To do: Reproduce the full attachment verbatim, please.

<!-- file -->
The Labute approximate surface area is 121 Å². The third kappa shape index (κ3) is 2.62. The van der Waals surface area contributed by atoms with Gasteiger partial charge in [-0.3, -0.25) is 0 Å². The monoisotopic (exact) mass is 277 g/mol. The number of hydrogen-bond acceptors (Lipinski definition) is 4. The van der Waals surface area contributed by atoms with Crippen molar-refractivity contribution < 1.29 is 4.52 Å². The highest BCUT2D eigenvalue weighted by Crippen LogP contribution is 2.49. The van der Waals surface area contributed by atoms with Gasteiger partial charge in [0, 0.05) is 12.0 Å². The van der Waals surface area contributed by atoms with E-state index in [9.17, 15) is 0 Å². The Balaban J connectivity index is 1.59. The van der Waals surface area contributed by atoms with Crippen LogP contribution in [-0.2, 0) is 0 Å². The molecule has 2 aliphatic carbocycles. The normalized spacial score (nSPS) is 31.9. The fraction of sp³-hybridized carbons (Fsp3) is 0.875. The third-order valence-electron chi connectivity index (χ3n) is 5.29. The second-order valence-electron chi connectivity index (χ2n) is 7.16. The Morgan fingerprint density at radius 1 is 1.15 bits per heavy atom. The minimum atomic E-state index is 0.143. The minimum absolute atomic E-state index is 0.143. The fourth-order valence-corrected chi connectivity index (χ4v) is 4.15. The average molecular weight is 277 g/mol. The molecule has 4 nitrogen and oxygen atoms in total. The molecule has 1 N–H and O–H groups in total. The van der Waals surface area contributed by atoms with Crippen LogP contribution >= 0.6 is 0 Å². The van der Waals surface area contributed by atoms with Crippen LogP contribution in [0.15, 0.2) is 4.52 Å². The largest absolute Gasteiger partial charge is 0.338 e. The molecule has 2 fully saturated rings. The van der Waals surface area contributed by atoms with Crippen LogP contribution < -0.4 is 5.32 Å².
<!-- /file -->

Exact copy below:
The Labute approximate surface area is 121 Å². The third kappa shape index (κ3) is 2.62. The van der Waals surface area contributed by atoms with Gasteiger partial charge in [-0.3, -0.25) is 0 Å². The monoisotopic (exact) mass is 277 g/mol. The number of hydrogen-bond acceptors (Lipinski definition) is 4. The van der Waals surface area contributed by atoms with Crippen molar-refractivity contribution < 1.29 is 4.52 Å². The highest BCUT2D eigenvalue weighted by Crippen LogP contribution is 2.49. The van der Waals surface area contributed by atoms with Gasteiger partial charge in [0, 0.05) is 12.0 Å². The van der Waals surface area contributed by atoms with E-state index in [9.17, 15) is 0 Å². The Balaban J connectivity index is 1.59. The van der Waals surface area contributed by atoms with Crippen LogP contribution in [-0.2, 0) is 0 Å². The molecule has 2 aliphatic carbocycles. The normalized spacial score (nSPS) is 31.9. The fraction of sp³-hybridized carbons (Fsp3) is 0.875. The third-order valence-electron chi connectivity index (χ3n) is 5.29. The second-order valence-electron chi connectivity index (χ2n) is 7.16. The Morgan fingerprint density at radius 1 is 1.15 bits per heavy atom. The minimum atomic E-state index is 0.143. The minimum absolute atomic E-state index is 0.143. The fourth-order valence-corrected chi connectivity index (χ4v) is 4.15. The average molecular weight is 277 g/mol. The molecule has 4 nitrogen and oxygen atoms in total. The molecule has 1 N–H and O–H groups in total. The van der Waals surface area contributed by atoms with Crippen LogP contribution >= 0.6 is 0 Å². The van der Waals surface area contributed by atoms with Crippen LogP contribution in [0.15, 0.2) is 4.52 Å². The largest absolute Gasteiger partial charge is 0.338 e. The molecule has 2 fully saturated rings. The van der Waals surface area contributed by atoms with Crippen LogP contribution < -0.4 is 5.32 Å².